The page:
I’ve seen a lot of blogs, magazine articles, and other writings lately debating whether or not it is appropriate for Christians to “witness” by warning people of the dangers of Hell.
Now, whether or not you believe in Hell is a whole topic unto itself. My own vision of the afterlife is fairly vague. I think that the Bible gives us a lot of glimpses, but no real picture. It’s like if I described New York City by saying, “It’s cold in the winter and there are tall buildings.” Those are true statements, but it doesn’t give any real idea at all about what the city, in totality, looks like. I do believe that it is quite clear that there is an afterlife, and that we go on eternally. Aside from that, I fall back on a cliché when considering the Hellfire and Brimstone approach.
What would Jesus do?
After all, “Christian” means “a follower of Christ.” Church tradition, the writings of Luther and Calvin and Welsey, Papal decree and denominational doctrine all have a place, perhaps, but none of those things define Christianity. Christianity is defined, alone, by Jesus.
So what did Jesus do? Did he “witness?” How did he lead people to God? Did he warn people about Hell?
Well… first of all, he led a perfectly sinless life. We can’t do that. But we can strive for it. When people see that you are the one person in the group who isn’t gossiping, or who doesn’t speak poorly of their spouse, or who goes out of their way to care for the downtrodden, they are seeing God at work through you and that will give them the desire to seek God for themselves. We all make mistakes and fall short but people who make no effort whatsoever to hold themselves to a high moral standard have no business calling themselves Christian.
Second, he didn’t spend all of his time in the temple. He lived his life among the people who needed him. “The healthy have no need for a doctor,” he said. He dined with people who were in a life of sin and/or sick or poor or otherwise deemed undesirable by society. Yes, sometimes he went off by himself to pray or spend time with his disciples or sit in the temple. Sometimes… not all the time. If we spend all our time in church, surrounded by other believers we are doing something very wrong.
Third (and I suppose this might be a continuation of #2), he met people where they were. Jesus didn’t go to the hungry and hand them a pamphlet about the dangers of Hell. He went to the hungry and he gave them food. He didn’t make listening to his schpeal a condition of receiving the food. He just gave them food. He went to the sick and he healed them. First, he protected the woman caught in adultery from physical harm. Then, when asked, he told these folks that the way to the Father was through the Son, and they should “go and sin no more.”
Finally, Jesus held a double standard. He was consistently gentle with “sinners.” He sat with them and answered their questions. He healed their physical and mental hurts. He fed them and clothed them. He showed them love. In the society in which he lived that was radical business! I can’t think of a single instance in the Bible of Jesus telling someone, “God hates what you are.” I don’t know of anywhere that tells of him saying, “You are going to Hell.” He never told them to clean themselves up (literally or figuratively) first and then come hear the message of salvation. He just loved them. He wildly, radically, in a way that was completely unknown, loved them.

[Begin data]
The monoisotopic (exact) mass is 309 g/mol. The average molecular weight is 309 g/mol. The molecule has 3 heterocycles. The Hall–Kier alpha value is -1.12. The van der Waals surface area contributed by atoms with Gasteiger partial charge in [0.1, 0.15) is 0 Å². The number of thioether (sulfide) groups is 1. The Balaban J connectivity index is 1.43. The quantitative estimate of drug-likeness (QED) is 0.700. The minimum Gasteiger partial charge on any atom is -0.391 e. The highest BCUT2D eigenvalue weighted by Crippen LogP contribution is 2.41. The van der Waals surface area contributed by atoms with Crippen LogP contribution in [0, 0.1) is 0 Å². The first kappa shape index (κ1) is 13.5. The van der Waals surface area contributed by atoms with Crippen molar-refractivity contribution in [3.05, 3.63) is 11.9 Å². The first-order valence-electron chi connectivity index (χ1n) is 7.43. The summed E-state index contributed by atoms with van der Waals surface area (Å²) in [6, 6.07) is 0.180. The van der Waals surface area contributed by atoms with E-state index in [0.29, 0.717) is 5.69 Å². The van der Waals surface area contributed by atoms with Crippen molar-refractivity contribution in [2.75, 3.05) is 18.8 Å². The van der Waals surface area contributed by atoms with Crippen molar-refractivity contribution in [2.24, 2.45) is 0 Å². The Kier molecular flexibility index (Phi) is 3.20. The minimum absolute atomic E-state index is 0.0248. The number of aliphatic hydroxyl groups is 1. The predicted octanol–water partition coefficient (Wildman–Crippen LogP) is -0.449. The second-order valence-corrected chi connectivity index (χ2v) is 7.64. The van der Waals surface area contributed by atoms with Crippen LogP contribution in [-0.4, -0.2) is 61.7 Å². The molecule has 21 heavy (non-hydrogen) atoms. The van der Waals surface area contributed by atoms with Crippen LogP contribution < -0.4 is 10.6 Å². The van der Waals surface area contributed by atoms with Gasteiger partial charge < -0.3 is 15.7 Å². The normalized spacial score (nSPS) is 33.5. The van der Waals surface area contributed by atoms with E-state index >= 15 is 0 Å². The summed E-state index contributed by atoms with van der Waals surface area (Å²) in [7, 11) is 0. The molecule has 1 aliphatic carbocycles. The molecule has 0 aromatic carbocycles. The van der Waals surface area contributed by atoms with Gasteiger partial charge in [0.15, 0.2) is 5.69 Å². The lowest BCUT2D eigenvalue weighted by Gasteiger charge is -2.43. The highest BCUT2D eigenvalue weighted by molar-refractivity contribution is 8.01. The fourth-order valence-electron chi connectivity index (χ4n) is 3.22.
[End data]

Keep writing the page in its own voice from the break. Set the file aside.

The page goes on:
He was very harsh with the religious leaders of the day. He called them names and mocked them. He wreaked havoc in the temple. He had no patience with them whatsoever. Why? Because they were powerful and wealthy and they were holding their knowledge of God over the heads of the poor and the oppressed as a way to lord over them. They were sinners, but unforgiving of the sins of others. They preached that they had it all figured out, but they were completely missing the point. They spent all their time in the temple debating the minutia of scripture while people starved in the streets outside the building. And, of all people, they should have known better. They were the ones who had been taught. They were the ones with the ability to read the scriptures for themselves.
So what do I take away from this?
I think that it means that those of us who have had God’s Wisdom taught to us are held to a higher standard. It means that we are expected to leave our beautiful air-conditioned cathedrals full of like minded people and take care of our fellow man. Especially the men (and women!) who have not yet experienced God’s healing power. And when they are ready and willing and they seek the knowledge we have about Jesus and Heaven and salvation, we should share it with them freely and willingly. And humbly. Always humbly. Because we have done nothing to earn God’s love. He has done everything for us. And because, no matter how much we read, we do not know everything. Even the most learned among us disagree on many points – including what Hell is. Of course, if we love them, we want to care not only for their temporal body, but for their eternal soul! Of course! But, the only thing we know for sure is that “God so loved the world that he sent his only son, that whoever believes in him may not die, but know eternal life. He was not sent to condemn the world, but to save the world through him.” (John 3:16-17) It seems to this humble hippie that those words are the ones that people need to hear, first and foremost. Anything else can come later.